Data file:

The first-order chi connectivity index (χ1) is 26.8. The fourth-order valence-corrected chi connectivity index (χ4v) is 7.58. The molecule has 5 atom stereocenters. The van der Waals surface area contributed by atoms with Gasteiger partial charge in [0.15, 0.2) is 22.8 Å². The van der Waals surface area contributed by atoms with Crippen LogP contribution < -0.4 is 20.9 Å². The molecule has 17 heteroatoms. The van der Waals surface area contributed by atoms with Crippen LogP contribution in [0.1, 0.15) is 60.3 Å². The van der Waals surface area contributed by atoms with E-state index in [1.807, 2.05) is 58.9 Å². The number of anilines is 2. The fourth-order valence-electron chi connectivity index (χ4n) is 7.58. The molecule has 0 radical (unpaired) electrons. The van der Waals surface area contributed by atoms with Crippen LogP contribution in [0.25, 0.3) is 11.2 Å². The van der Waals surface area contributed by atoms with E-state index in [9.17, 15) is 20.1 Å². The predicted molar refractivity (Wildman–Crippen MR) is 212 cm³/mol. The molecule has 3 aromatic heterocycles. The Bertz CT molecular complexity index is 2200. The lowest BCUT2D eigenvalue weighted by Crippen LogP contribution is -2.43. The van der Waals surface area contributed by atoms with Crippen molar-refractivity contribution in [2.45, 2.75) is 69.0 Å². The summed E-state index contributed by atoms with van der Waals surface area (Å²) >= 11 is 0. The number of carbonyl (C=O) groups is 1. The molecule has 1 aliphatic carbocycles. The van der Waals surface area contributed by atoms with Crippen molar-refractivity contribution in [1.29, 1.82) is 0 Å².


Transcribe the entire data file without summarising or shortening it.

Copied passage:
The first-order chi connectivity index (χ1) is 26.8. The fourth-order valence-corrected chi connectivity index (χ4v) is 7.58. The molecule has 5 atom stereocenters. The van der Waals surface area contributed by atoms with Gasteiger partial charge in [0.15, 0.2) is 22.8 Å². The van der Waals surface area contributed by atoms with Crippen LogP contribution < -0.4 is 20.9 Å². The molecule has 17 heteroatoms. The van der Waals surface area contributed by atoms with Crippen LogP contribution in [0.1, 0.15) is 60.3 Å². The van der Waals surface area contributed by atoms with E-state index in [1.807, 2.05) is 58.9 Å². The number of anilines is 2. The fourth-order valence-electron chi connectivity index (χ4n) is 7.58. The molecule has 0 radical (unpaired) electrons. The van der Waals surface area contributed by atoms with Crippen LogP contribution in [0.25, 0.3) is 11.2 Å². The van der Waals surface area contributed by atoms with E-state index in [9.17, 15) is 20.1 Å². The predicted molar refractivity (Wildman–Crippen MR) is 212 cm³/mol. The molecule has 3 aromatic heterocycles. The Bertz CT molecular complexity index is 2200. The lowest BCUT2D eigenvalue weighted by Crippen LogP contribution is -2.43. The van der Waals surface area contributed by atoms with Crippen molar-refractivity contribution in [2.45, 2.75) is 69.0 Å². The summed E-state index contributed by atoms with van der Waals surface area (Å²) >= 11 is 0. The number of carbonyl (C=O) groups is 1. The molecule has 1 aliphatic carbocycles. The van der Waals surface area contributed by atoms with Crippen molar-refractivity contribution in [1.29, 1.82) is 0 Å².